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Heart Health During Pregnancy

pregnant woman with heart

Nutrition During Pregnancy
Every pregnancy is different, and as a mom-to-be, you need your own, doctor-recommended diet to ensure you and your baby get all the nutrients you need. But refocusing on diet and exercise helps you maintain your weight, limit the effects of postpartum, and keep your baby growing strong.

This February, Cherokee Women’s Health celebrates American Heart Health Month. After all, moms-to-be aren’t just keeping one heart healthy. From the first time you hear your baby’s heartbeat, your own is racing with anticipation, joy, and more than a few nerves. Keep your heart strong during pregnancy by taking care of your body and your health.

Eat high fiber grains and nuts

  • Get plenty of omega-3 fatty acids from olive oil and pregnancy-safe fish like salmon
  • Avoid salt, which can increase blood pressure
  • Do several low-to-moderate intensity workouts each week, unless your doctor recommends rest
  • Avoid eating or drinking caffeine, which can cause irregular heartbeats

Avoid Consuming Caffeine

Caffeine increases your blood pressure and heart rate — bad news for both your pregnancy and your heart health. Not only can it lead to dehydration, caffeine crosses the placenta to your baby, who can’t yet metabolize it . Most women know to avoid major sources of caffeine like coffee during pregnancy, but you may not realize how many of your favorite craving snacks sneak caffeine into the mix.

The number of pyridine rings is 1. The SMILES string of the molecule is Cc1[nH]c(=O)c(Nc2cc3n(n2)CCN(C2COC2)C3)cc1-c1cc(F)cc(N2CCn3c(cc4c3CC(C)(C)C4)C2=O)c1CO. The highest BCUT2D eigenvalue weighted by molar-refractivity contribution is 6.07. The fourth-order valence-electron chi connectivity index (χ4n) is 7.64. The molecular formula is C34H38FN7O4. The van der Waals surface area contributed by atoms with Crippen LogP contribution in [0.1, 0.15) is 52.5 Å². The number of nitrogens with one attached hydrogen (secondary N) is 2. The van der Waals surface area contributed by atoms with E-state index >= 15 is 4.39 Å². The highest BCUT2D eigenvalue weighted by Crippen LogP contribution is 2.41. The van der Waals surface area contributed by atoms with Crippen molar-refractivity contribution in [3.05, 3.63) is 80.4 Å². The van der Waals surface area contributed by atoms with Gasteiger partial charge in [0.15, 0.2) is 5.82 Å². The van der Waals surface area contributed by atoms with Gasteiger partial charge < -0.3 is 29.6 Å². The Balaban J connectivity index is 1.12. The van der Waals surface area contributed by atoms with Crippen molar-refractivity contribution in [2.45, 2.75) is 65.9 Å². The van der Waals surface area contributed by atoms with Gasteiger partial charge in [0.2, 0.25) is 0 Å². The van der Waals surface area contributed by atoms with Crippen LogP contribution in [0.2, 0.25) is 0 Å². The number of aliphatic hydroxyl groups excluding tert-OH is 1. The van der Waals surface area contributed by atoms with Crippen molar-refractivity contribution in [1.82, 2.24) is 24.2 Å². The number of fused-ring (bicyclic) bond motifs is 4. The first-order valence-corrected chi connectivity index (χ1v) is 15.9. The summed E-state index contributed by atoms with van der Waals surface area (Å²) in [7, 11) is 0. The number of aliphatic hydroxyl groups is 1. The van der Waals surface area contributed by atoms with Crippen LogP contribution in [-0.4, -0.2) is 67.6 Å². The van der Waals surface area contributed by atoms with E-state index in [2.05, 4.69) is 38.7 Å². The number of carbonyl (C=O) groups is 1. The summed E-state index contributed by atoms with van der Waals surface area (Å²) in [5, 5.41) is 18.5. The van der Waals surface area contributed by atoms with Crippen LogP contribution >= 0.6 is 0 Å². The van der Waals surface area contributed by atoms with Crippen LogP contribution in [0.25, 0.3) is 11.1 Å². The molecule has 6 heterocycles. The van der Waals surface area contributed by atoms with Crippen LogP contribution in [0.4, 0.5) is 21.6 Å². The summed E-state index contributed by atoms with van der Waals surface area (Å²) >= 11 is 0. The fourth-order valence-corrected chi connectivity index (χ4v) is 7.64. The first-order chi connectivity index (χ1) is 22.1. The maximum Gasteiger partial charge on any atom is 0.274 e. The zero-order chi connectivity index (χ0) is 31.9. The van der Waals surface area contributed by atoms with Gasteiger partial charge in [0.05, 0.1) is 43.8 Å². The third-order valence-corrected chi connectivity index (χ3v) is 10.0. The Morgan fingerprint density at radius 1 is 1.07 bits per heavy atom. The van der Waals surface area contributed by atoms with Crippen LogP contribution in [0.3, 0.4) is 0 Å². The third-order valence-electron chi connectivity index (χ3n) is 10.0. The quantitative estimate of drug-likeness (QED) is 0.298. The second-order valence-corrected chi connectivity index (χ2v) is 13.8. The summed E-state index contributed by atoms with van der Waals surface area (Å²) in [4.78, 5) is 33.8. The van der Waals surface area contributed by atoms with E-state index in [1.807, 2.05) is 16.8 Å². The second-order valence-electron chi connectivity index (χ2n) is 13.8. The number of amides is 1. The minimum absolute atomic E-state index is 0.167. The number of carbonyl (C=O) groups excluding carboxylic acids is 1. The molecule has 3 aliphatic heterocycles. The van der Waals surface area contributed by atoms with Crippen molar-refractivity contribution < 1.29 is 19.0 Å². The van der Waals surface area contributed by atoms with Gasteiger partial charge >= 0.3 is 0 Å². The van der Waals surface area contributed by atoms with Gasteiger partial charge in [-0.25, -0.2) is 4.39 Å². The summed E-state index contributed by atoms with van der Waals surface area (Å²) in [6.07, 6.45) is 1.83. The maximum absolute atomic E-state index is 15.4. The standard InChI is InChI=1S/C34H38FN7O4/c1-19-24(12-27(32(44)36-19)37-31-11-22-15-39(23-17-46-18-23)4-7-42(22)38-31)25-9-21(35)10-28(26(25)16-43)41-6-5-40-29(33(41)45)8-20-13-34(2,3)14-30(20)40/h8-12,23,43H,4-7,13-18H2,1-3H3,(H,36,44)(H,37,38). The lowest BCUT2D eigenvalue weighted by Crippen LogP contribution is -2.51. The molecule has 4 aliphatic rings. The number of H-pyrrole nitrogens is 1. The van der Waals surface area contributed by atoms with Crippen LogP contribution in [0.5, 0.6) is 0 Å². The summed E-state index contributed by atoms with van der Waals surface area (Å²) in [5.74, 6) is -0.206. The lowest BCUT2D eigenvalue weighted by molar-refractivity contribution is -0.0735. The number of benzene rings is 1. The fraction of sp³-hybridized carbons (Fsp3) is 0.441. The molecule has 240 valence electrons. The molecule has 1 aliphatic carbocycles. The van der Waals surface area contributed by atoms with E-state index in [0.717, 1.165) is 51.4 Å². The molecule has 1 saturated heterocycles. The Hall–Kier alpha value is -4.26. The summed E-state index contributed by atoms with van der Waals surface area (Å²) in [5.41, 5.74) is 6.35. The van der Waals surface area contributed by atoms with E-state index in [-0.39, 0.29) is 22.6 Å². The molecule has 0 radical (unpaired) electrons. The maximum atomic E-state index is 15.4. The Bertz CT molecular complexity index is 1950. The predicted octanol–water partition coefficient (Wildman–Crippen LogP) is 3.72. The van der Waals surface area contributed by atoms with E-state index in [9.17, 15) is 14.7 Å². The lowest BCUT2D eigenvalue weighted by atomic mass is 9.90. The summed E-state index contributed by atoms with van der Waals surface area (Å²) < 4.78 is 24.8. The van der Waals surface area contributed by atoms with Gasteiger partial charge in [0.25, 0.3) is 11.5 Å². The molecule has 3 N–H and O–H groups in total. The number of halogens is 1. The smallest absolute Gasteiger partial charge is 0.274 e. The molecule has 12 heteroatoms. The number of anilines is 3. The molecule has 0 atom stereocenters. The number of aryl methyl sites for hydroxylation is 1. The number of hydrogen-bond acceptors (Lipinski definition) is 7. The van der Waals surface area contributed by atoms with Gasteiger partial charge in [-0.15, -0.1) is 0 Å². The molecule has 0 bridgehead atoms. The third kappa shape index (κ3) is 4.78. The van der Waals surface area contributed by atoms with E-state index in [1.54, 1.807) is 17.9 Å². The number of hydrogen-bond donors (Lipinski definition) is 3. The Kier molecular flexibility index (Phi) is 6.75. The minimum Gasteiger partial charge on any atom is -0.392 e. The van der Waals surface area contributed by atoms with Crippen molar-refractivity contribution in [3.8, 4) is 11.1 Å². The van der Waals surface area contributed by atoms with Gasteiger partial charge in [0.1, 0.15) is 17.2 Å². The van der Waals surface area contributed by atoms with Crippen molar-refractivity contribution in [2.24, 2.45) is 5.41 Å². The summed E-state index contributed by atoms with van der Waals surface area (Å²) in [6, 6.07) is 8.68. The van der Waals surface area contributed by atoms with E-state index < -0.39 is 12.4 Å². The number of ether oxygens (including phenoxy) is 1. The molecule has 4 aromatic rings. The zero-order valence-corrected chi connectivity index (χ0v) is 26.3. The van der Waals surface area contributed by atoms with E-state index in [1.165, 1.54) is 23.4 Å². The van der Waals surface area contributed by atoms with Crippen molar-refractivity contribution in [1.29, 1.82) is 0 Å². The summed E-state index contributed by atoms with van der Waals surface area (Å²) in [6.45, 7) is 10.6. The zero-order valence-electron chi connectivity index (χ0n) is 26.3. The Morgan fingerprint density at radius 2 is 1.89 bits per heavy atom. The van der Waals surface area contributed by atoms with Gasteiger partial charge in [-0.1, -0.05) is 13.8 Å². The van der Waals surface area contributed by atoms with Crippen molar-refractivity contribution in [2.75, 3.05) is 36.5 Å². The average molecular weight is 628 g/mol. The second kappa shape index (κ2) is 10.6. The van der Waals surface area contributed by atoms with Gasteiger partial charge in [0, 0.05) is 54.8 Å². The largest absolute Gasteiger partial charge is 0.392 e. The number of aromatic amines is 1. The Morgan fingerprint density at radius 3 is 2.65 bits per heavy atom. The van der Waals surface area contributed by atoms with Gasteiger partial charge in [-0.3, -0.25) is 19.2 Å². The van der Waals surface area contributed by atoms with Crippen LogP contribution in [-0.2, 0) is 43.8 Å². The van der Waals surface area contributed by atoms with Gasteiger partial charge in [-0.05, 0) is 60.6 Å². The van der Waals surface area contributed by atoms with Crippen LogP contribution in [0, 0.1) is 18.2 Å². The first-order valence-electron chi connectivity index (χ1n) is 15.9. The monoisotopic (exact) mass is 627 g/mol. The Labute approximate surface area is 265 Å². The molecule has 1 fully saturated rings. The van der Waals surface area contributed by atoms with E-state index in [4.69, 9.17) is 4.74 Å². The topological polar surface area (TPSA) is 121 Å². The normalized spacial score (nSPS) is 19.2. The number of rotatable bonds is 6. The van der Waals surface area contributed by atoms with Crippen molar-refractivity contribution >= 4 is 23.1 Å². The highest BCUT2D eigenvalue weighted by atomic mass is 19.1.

Caffeine is found in:

  • Tea
  • Soda
  • Coffee (even decaf!)
  • Chocolate
  • Energy-enhancing foods and drinks (such as energy water or fortified foods)
  • Coffee or chocolate flavored ice cream
  • Some over-the-counter pain relievers like Excedrin

While it’s considered safe to consume small amounts of caffeine during pregnancy, it’s easy to lose track. Talk to your doctor about how much caffeine is safe for you and your baby during your pregnancy.

Heart Disease and Pregnancy

If you’ve ever been diagnosed with heart disease, high blood pressure, or have had cardiac symptoms such as chest pain, shortness of breath or palpitations, alert both your cardiologist and your OB/GYN. List all medications you’re taking, and make sure none of them will have adverse side effects on your baby’s development.

For more information on health during pregnancy, contact Cherokee Women’s Health.